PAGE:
When fear swirls through our minds, we look for something to trust. We reach into our backpack of inspirational quotes, phone calls to reassuring friends, the stillness of meditation, faith in the soul, and many other things. All of them are meant to soothe the turmoil of facing the great unknowns—food, shelter, love, disease, death, the survival of the planet. Sometimes it works and sometimes the fear rages on.

While the mind searches for trust amidst a whirlpool of dread, there's another trust that doesn't come and go at the whim of the thought-stream. This trust permeates the cells of the body and the fibers of trees. It rests within rocks and glows through sunlight. It doesn't look for evidence to believe or facts to prove. It doesn't rely on words in a book or a posture on a yoga mat. This trust doesn't depend on your faith in it or the consensus of a community.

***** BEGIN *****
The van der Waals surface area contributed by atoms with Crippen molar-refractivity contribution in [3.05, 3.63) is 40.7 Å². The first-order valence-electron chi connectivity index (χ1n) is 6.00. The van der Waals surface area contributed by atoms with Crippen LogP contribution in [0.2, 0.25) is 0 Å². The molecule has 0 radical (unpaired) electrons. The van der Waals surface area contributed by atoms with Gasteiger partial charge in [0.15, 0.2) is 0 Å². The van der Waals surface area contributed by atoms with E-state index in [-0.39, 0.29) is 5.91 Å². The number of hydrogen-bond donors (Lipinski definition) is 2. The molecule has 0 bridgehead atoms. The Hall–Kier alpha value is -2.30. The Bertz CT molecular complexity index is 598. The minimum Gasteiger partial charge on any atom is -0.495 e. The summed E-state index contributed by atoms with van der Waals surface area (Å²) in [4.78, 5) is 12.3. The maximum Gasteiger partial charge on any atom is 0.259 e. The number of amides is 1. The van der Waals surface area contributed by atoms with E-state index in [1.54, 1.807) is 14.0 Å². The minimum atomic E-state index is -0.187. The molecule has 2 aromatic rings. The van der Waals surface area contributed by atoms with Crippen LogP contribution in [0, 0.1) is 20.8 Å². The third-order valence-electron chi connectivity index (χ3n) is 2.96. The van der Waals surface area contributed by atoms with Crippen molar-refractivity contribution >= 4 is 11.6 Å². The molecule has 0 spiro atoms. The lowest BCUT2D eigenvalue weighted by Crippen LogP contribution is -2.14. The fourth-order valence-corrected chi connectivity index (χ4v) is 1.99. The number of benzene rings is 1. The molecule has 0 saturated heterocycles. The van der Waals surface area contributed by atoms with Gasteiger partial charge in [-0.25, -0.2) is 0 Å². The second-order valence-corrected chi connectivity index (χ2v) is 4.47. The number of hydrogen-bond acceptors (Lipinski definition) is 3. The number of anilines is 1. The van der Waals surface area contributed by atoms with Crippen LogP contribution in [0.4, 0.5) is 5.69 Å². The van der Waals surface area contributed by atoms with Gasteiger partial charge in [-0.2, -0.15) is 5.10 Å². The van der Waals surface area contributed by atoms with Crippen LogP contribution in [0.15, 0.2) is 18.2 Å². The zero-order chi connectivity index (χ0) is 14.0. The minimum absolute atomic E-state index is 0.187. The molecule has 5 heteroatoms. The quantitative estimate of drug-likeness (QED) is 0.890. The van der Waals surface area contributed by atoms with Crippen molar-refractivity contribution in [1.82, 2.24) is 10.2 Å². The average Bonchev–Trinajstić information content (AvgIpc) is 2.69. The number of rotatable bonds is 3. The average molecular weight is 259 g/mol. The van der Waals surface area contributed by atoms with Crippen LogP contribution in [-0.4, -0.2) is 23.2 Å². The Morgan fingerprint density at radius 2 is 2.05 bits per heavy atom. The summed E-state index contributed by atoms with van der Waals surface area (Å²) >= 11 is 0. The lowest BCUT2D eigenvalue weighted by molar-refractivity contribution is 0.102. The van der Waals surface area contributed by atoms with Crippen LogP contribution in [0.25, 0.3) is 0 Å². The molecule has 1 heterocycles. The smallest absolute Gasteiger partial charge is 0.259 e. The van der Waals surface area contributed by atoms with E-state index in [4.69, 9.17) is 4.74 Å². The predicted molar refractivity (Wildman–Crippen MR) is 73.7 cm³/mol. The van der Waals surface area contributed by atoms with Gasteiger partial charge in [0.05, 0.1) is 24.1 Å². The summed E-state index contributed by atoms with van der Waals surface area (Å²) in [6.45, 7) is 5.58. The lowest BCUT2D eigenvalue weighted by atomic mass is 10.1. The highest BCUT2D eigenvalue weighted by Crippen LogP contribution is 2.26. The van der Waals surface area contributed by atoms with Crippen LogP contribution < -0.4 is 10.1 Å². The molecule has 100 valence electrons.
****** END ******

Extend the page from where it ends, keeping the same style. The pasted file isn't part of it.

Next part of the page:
So what it this trust beneath trust? It is life being what it is beyond any human preference. It's water tumbling down a mountain to the sea without worrying if its the right thing to do or the right way to go. It's your body swallowing food and digesting it as best it can without fretting over whether or not it is on your diet. This trust runs through every grain of existence. It is the earth breathing incomprehensible totality without scurrying about to make sure everything is in order and everybody is happy about it. It's life sticking with its miraculous process of birth, growth, decay, death and renewal no matter what.

So, when your mind swirls with anxiety, panic, or some vague distress, reach for your favorite Rumi quote or your version of rosary beads and soothe your aching thoughts. Also remember, beneath the thunderstorms of your aching heart, the entire earth is permeated with a trust that does not change and is always firm. It's life being life, existence existing, no matter what.

Sunday, October 3, 2010

Wrestling With Impermanence

Living with impermanence is one of my greatest challenges. I accept the idea that all forms that are born must die. Seeds must break for plants to grow and plants must decay for new plants to sprout. The circle of life is a palatable image that depicts continuation through change. It offers a certain level of peace and connection.